Pramila Patten, special representative of the U.N. secretary-general on sexual violence in conflict, plans to arrive in Israel on Monday, the United Nations announced on Thursday.
Patten, who was invited by the Israeli Ministry of Foreign Affairs, also plans to visit Palestinian-controlled areas in Judea and Samaria on the trip, which is expected to last into early February.
The Mauritian barrister will “gather information on sexual violence, reportedly committed in the context of the attacks of Oct. 7 and its aftermath,” the international body announced earlier this month.
The United Nations and its agencies have come under heavy scrutiny for failing, for two months, to acknowledge credible, mounting allegations of sexual violence committed by Hamas and Palestinian civilians from Gaza during the Oct. 7 massacre.
The Israeli mission to the United Nations told JNS that Gilad Erdan, Israel’s U.N. ambassador, will accompany Patten on parts of the trip.
The U.N. official was involved in a confrontation days ago with Linor Abargil—an Israeli lawyer, actress and former “Miss World,” who is a rape victim and who advocates against sexual violence.
Abargil approached Patten during a U.N. event and told her, “I have to tell you that as a rape victim, I’m so disappointed from your behavior and from you not condemning all the abuse that happened to our women.”
Patten responded, “Maybe you should have all the facts.”
“I have the facts, and after two months you didn’t have even one response,” said Abargil as one of Patten’s apparent handlers asked her, “Can we not have this in front of the camera?”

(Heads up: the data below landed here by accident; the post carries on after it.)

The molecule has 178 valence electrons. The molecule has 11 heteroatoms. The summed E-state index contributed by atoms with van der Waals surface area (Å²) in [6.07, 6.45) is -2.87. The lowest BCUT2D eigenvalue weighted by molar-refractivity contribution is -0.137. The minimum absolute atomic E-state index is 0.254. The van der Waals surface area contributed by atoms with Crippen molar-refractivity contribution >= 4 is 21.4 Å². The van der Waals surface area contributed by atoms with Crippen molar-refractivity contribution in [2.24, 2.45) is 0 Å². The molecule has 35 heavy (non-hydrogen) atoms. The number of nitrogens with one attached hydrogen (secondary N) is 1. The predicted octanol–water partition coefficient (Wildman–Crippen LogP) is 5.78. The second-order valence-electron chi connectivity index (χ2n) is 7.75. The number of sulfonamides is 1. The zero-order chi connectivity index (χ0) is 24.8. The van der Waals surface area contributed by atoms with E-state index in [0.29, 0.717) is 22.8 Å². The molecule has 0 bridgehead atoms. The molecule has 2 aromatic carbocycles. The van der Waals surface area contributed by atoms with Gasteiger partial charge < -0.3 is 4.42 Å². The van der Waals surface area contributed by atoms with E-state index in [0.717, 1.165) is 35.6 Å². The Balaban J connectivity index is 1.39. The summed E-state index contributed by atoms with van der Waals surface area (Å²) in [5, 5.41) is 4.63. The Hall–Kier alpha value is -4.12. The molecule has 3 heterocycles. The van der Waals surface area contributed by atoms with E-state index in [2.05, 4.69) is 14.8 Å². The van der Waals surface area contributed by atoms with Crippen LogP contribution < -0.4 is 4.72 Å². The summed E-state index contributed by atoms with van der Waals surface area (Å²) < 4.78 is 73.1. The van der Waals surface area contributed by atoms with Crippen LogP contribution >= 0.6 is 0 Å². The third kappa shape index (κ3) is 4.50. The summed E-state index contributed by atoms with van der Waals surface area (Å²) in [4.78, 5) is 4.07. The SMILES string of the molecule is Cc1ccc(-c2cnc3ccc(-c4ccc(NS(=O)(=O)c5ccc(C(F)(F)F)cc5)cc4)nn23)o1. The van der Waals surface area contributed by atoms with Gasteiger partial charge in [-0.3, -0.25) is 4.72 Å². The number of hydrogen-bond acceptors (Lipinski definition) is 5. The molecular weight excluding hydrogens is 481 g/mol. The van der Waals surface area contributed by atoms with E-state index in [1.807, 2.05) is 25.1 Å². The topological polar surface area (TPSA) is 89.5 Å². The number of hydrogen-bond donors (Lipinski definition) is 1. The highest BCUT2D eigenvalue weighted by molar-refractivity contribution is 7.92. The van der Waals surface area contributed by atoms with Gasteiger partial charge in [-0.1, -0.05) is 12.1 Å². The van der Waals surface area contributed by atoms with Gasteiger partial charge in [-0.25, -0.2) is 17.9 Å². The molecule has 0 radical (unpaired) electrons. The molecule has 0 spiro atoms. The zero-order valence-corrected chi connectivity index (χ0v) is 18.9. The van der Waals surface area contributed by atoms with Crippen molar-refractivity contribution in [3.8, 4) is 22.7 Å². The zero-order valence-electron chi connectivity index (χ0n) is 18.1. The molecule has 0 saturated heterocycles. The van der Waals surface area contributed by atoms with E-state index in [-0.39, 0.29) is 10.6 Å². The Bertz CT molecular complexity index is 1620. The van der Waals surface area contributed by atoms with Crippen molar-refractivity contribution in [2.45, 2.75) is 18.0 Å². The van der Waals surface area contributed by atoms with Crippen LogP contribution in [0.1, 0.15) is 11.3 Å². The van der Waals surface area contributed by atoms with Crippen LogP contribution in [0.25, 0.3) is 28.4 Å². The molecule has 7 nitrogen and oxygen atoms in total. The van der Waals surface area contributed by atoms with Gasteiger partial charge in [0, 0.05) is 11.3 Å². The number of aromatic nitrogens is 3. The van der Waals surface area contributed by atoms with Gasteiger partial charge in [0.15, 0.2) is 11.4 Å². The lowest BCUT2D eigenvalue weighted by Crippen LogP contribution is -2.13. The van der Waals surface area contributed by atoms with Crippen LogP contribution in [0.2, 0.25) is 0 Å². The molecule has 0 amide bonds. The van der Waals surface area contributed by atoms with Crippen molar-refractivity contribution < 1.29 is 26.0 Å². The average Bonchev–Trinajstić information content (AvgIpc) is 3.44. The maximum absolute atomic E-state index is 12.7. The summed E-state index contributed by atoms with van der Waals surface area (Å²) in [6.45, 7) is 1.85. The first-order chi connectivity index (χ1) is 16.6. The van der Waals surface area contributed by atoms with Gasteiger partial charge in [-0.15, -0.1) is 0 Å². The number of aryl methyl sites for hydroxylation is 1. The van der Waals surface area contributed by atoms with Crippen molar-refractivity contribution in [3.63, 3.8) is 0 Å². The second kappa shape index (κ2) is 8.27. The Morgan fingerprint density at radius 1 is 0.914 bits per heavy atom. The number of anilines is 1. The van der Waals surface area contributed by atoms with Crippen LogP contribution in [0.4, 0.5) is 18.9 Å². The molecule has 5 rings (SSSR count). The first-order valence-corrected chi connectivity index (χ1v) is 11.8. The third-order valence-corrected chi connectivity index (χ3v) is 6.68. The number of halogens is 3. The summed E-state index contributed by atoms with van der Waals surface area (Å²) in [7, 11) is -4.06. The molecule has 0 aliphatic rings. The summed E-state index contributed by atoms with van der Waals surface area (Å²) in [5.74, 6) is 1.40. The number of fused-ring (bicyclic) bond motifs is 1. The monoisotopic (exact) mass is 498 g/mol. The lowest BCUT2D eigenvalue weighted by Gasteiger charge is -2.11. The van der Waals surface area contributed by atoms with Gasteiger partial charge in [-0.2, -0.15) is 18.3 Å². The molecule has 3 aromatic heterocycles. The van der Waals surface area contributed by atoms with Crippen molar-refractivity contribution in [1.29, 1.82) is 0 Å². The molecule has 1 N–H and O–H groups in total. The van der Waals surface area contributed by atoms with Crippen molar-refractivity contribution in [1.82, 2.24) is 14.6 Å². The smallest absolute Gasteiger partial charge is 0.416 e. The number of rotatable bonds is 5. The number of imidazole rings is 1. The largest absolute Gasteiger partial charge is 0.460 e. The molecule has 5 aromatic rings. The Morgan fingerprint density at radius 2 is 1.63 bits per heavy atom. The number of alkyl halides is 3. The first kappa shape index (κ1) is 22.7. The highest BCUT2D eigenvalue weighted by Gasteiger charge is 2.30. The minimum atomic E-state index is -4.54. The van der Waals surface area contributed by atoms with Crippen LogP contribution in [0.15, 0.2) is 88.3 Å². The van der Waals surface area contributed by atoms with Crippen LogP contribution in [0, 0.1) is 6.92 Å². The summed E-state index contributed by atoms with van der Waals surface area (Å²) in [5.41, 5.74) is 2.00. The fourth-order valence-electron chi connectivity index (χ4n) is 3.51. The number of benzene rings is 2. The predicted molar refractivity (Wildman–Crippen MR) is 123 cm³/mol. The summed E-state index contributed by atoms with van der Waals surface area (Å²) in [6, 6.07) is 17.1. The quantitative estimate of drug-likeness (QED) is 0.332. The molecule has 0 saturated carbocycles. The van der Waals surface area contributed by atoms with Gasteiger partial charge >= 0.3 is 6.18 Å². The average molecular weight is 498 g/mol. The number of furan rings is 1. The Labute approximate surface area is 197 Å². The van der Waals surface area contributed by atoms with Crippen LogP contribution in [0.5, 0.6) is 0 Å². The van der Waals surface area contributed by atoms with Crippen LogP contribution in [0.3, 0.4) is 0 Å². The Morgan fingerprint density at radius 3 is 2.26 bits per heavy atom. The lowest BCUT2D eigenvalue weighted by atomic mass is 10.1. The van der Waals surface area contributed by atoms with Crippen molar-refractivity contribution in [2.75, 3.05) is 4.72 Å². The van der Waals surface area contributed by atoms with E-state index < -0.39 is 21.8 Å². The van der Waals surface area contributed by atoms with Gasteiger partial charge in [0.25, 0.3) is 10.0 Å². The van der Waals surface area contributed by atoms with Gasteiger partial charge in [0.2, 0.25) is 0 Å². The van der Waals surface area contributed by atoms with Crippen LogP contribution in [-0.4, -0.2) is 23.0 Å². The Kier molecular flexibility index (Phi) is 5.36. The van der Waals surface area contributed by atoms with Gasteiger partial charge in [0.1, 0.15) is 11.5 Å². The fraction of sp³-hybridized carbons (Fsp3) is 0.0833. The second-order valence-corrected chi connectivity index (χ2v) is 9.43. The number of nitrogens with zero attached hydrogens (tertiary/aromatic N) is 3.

Undeterred, Abargil continued, “Why? You saw the testimony. This is now the time for action.”
“If it was your daughter, would it take you two months? If it was your sister?” she pressed. “Tell me. Why you don’t answer?”
Patten promptly departed the event.
Stephane Dujarric, spokesman for U.N. Secretary-General António Guterres, said that Patten’s mission will be conducted “in accordance with her standard U.N. methodology.” She is expected to meet with survivors, witnesses and others affected by sexual violence “to identify avenues of support.”
‘Identify avenues of support’
She also proposes to meet with released hostages, and she will be joined by experts in “safe and ethical interviewing, forensic evidence, digital analysis and accountability.”
However, the mandate of Patten’s office does not allow her to conduct an official investigation. Asked by JNS earlier this month what Patten will do with the information she collects, Dujarric said the official will “report back on what she has seen or what she has heard,” and that Patten’s mission is part of her advocacy.
He clarified that the much-derided U.N. Commission of Inquiry, which purports to investigate the Israeli-Palestinian conflict, is the only U.N. body with investigative powers over Oct. 7.
The commission has been assailed by several countries, including some that are not typically aligned with Israel, for the documented anti-Israel and antisemitic comments of its members and the unprecedented and perpetual scope of its mandate.
The Israeli government refuses to work with the commission as a result.